Femoston( estradiol, dydrogesterone) analogs:
Femoston( estradiol, dydrogesterone) instruction:
Active substance of Femoston
Forms of release of Femoston
Tablets covered with a film sheath No. 28 No. 84( 28x3) - Combination: film-coated tablets, 1 mg No. 14 + film-coated tablets, 1 mg / 10mg No. 14 in blisters No. 1 No. 3
To whom is shown Femoston
- Replacement hormone therapy for elimination of symptoms due to estrogen deficiency in postmenopausal women.
- Prevention of osteoporosis in postmenopausal women with a high risk of fracture in case of intolerance or contraindications for the use of other medications for the prevention of osteoporosis.
How to use Femoston
Method of administration and dose.
Take one tablet that contains 1 or 2 mg of estradiol once a day, daily for the first 14 days of the 28-day cycle;the next 14 days - one tablet per day, which contain 1 or 2 mg of estradiol and 10 mg of dydrogesterone. At the end of the 28-day cycle, you should immediately begin a new cycle. It is necessary to take one tablet daily internally in the sequence that is marked on the package. Treatment should be continuous.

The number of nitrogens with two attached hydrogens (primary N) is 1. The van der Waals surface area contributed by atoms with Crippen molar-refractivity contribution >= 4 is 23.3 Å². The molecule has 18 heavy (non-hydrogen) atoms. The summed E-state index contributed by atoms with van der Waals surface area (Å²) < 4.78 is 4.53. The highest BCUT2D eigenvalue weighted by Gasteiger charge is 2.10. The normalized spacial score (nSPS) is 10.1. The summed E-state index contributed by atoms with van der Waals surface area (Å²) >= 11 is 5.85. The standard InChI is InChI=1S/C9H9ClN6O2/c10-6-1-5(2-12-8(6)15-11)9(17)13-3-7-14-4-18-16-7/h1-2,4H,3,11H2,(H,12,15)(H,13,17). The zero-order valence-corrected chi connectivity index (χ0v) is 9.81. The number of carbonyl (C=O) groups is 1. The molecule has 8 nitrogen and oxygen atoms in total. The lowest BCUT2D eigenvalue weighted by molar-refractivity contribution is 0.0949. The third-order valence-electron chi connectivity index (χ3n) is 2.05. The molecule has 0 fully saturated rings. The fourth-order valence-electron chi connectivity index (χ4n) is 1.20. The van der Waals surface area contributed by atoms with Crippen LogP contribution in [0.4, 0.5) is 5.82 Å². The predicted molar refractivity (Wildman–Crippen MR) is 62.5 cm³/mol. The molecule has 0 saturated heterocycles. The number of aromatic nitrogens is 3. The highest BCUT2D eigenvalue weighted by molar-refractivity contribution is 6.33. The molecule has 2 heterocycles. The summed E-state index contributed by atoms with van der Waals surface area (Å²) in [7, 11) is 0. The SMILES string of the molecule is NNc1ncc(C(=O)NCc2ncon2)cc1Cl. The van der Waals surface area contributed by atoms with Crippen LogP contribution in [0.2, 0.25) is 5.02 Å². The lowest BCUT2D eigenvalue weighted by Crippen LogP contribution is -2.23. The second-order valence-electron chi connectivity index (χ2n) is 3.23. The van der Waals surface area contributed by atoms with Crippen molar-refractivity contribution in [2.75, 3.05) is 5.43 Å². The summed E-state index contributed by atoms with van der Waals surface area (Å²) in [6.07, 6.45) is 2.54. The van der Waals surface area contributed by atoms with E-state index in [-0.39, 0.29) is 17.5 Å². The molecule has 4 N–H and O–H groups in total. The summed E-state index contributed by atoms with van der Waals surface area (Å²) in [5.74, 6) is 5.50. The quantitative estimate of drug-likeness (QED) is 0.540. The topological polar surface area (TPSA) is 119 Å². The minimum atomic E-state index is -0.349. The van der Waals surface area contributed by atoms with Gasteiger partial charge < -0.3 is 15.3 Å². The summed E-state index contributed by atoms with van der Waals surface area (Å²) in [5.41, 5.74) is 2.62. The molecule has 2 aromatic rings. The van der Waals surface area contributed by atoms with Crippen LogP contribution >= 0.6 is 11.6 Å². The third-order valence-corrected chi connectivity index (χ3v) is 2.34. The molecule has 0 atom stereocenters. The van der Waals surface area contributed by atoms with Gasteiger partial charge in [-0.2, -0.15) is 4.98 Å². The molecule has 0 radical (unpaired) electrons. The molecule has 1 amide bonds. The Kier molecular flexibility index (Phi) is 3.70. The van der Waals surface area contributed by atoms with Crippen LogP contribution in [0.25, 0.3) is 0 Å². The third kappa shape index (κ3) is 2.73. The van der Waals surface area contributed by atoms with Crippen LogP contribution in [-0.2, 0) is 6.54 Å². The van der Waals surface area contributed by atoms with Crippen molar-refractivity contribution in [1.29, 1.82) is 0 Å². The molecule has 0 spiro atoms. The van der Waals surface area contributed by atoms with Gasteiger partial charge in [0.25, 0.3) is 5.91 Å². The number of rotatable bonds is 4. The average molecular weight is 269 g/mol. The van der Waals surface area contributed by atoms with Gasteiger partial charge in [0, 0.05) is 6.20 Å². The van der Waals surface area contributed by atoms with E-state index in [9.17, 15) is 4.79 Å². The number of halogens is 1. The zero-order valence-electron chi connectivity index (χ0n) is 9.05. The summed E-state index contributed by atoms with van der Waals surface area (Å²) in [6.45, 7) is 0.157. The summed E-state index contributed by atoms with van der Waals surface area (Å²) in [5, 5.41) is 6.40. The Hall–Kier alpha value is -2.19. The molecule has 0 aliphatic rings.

To begin and continue treatment for postmenopausal symptoms, it is necessary to prescribe the minimum effective dose for a minimum period of time.
Treatment of postmenopausal symptoms
It is usually necessary to start treatment with the drug Femoston, which contains 1 mg of estradiol and 10 mg of dydrogesterone. Depending on the clinical effect, in the future, the dose can be selected individually.
If the symptoms associated with estrogen deficiency do not decrease, the dose can be increased by prescribing a drug that contains 2 mg of estradiol and 10 mg of dydrogesterone.
With hormone replacement therapy for the prevention of osteoporosis in the postmenopausal period, it is necessary to take into account the expected effects on bone mass, which are dose-dependent, as well as individual tolerability of treatment.